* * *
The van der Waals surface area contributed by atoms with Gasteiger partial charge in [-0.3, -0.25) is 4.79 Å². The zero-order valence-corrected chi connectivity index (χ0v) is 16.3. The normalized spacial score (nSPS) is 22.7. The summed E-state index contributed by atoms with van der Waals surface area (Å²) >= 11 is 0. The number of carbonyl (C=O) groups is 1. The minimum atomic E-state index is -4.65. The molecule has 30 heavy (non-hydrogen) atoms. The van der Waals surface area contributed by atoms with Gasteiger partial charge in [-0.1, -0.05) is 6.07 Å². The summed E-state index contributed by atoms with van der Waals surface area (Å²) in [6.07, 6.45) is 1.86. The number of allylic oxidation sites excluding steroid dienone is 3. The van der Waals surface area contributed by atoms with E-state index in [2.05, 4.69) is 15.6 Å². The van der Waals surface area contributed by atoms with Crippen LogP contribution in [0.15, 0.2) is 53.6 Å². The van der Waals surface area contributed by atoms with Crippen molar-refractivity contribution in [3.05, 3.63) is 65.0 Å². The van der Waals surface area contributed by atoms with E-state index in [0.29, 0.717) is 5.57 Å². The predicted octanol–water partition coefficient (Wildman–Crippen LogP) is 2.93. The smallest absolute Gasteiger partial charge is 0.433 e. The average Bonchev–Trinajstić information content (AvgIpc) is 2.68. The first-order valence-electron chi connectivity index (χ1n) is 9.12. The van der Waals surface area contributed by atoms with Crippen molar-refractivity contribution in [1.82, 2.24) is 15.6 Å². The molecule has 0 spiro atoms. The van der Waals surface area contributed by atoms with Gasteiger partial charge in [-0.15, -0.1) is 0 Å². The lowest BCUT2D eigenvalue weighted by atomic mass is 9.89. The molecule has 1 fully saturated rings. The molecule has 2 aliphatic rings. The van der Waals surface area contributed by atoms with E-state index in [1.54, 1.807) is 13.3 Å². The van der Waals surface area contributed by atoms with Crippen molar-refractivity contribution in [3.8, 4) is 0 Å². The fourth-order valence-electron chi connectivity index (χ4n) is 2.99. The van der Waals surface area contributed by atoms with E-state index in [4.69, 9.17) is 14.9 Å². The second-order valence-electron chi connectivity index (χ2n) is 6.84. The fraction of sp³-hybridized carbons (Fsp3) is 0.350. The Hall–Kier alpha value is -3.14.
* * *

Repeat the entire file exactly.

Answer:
The van der Waals surface area contributed by atoms with Gasteiger partial charge in [-0.3, -0.25) is 4.79 Å². The zero-order valence-corrected chi connectivity index (χ0v) is 16.3. The normalized spacial score (nSPS) is 22.7. The summed E-state index contributed by atoms with van der Waals surface area (Å²) >= 11 is 0. The number of carbonyl (C=O) groups is 1. The minimum atomic E-state index is -4.65. The molecule has 30 heavy (non-hydrogen) atoms. The van der Waals surface area contributed by atoms with Gasteiger partial charge in [-0.1, -0.05) is 6.07 Å². The summed E-state index contributed by atoms with van der Waals surface area (Å²) in [6.07, 6.45) is 1.86. The number of allylic oxidation sites excluding steroid dienone is 3. The van der Waals surface area contributed by atoms with E-state index in [2.05, 4.69) is 15.6 Å². The van der Waals surface area contributed by atoms with Crippen LogP contribution in [0.15, 0.2) is 53.6 Å². The van der Waals surface area contributed by atoms with Crippen molar-refractivity contribution in [3.05, 3.63) is 65.0 Å². The van der Waals surface area contributed by atoms with E-state index in [0.29, 0.717) is 5.57 Å². The predicted octanol–water partition coefficient (Wildman–Crippen LogP) is 2.93. The smallest absolute Gasteiger partial charge is 0.433 e. The average Bonchev–Trinajstić information content (AvgIpc) is 2.68. The first-order valence-electron chi connectivity index (χ1n) is 9.12. The van der Waals surface area contributed by atoms with Crippen molar-refractivity contribution in [1.82, 2.24) is 15.6 Å². The molecule has 0 spiro atoms. The van der Waals surface area contributed by atoms with Gasteiger partial charge in [-0.15, -0.1) is 0 Å². The lowest BCUT2D eigenvalue weighted by atomic mass is 9.89. The molecule has 1 fully saturated rings. The molecule has 2 aliphatic rings. The van der Waals surface area contributed by atoms with E-state index in [1.54, 1.807) is 13.3 Å². The van der Waals surface area contributed by atoms with Crippen molar-refractivity contribution in [3.8, 4) is 0 Å². The fourth-order valence-electron chi connectivity index (χ4n) is 2.99. The van der Waals surface area contributed by atoms with E-state index in [4.69, 9.17) is 14.9 Å². The second-order valence-electron chi connectivity index (χ2n) is 6.84. The fraction of sp³-hybridized carbons (Fsp3) is 0.350. The Hall–Kier alpha value is -3.14.